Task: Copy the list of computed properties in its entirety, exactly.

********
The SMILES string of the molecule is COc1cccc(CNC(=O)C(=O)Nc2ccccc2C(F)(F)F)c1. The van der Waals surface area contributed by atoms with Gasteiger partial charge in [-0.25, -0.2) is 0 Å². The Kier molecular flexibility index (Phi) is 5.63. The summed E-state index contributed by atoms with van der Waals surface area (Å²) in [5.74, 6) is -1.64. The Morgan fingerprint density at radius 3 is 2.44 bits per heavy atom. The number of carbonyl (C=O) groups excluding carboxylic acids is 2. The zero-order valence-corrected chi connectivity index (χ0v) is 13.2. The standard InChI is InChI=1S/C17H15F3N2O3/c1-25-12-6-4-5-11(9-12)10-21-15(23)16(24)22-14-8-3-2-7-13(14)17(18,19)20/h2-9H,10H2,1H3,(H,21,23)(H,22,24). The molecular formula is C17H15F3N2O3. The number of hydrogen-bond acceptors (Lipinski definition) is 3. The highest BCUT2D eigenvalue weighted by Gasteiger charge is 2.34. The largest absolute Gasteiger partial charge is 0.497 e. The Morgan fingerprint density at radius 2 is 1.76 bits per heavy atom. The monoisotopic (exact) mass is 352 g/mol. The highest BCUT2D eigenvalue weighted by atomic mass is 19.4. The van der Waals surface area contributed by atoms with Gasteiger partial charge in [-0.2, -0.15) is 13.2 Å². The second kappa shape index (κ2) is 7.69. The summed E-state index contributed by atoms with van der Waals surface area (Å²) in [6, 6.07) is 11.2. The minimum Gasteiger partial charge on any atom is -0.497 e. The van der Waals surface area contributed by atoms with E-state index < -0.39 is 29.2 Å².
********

The SMILES string of the molecule is COc1cccc(CNC(=O)C(=O)Nc2ccccc2C(F)(F)F)c1. The van der Waals surface area contributed by atoms with Gasteiger partial charge in [-0.25, -0.2) is 0 Å². The Kier molecular flexibility index (Phi) is 5.63. The summed E-state index contributed by atoms with van der Waals surface area (Å²) in [5.74, 6) is -1.64. The Morgan fingerprint density at radius 3 is 2.44 bits per heavy atom. The number of carbonyl (C=O) groups excluding carboxylic acids is 2. The zero-order valence-corrected chi connectivity index (χ0v) is 13.2. The standard InChI is InChI=1S/C17H15F3N2O3/c1-25-12-6-4-5-11(9-12)10-21-15(23)16(24)22-14-8-3-2-7-13(14)17(18,19)20/h2-9H,10H2,1H3,(H,21,23)(H,22,24). The molecular formula is C17H15F3N2O3. The number of hydrogen-bond acceptors (Lipinski definition) is 3. The highest BCUT2D eigenvalue weighted by Gasteiger charge is 2.34. The largest absolute Gasteiger partial charge is 0.497 e. The Morgan fingerprint density at radius 2 is 1.76 bits per heavy atom. The monoisotopic (exact) mass is 352 g/mol. The highest BCUT2D eigenvalue weighted by atomic mass is 19.4. The van der Waals surface area contributed by atoms with Gasteiger partial charge in [-0.2, -0.15) is 13.2 Å². The second kappa shape index (κ2) is 7.69. The summed E-state index contributed by atoms with van der Waals surface area (Å²) in [6, 6.07) is 11.2. The minimum Gasteiger partial charge on any atom is -0.497 e. The van der Waals surface area contributed by atoms with E-state index < -0.39 is 29.2 Å².